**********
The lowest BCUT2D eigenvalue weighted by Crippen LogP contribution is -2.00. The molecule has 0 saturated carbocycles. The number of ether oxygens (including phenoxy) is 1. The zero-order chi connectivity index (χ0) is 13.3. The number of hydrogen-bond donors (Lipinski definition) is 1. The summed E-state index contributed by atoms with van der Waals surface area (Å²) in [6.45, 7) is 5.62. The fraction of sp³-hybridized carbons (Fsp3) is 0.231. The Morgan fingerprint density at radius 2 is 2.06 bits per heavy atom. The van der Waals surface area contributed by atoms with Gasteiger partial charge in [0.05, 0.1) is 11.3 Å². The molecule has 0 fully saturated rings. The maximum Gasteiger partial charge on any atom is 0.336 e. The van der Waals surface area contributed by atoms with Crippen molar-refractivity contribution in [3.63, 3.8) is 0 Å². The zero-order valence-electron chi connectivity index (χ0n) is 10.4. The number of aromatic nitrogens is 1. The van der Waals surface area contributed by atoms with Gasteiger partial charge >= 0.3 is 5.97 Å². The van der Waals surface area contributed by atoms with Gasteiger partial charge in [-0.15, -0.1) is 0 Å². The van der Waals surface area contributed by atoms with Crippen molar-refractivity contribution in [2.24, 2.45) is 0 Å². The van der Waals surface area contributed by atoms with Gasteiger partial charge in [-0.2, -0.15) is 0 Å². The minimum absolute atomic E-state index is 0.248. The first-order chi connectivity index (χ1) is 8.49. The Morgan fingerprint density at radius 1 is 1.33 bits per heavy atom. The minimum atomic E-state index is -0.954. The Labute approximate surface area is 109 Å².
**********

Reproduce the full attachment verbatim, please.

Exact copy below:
The lowest BCUT2D eigenvalue weighted by Crippen LogP contribution is -2.00. The molecule has 0 saturated carbocycles. The number of ether oxygens (including phenoxy) is 1. The zero-order chi connectivity index (χ0) is 13.3. The number of hydrogen-bond donors (Lipinski definition) is 1. The summed E-state index contributed by atoms with van der Waals surface area (Å²) in [6.45, 7) is 5.62. The fraction of sp³-hybridized carbons (Fsp3) is 0.231. The Morgan fingerprint density at radius 2 is 2.06 bits per heavy atom. The van der Waals surface area contributed by atoms with Gasteiger partial charge in [0.05, 0.1) is 11.3 Å². The molecule has 0 fully saturated rings. The maximum Gasteiger partial charge on any atom is 0.336 e. The van der Waals surface area contributed by atoms with Crippen molar-refractivity contribution in [3.63, 3.8) is 0 Å². The zero-order valence-electron chi connectivity index (χ0n) is 10.4. The number of aromatic nitrogens is 1. The van der Waals surface area contributed by atoms with Gasteiger partial charge >= 0.3 is 5.97 Å². The van der Waals surface area contributed by atoms with Gasteiger partial charge in [-0.15, -0.1) is 0 Å². The van der Waals surface area contributed by atoms with Crippen molar-refractivity contribution in [2.24, 2.45) is 0 Å². The van der Waals surface area contributed by atoms with Gasteiger partial charge in [-0.2, -0.15) is 0 Å². The minimum absolute atomic E-state index is 0.248. The first-order chi connectivity index (χ1) is 8.49. The Morgan fingerprint density at radius 1 is 1.33 bits per heavy atom. The minimum atomic E-state index is -0.954. The Labute approximate surface area is 109 Å².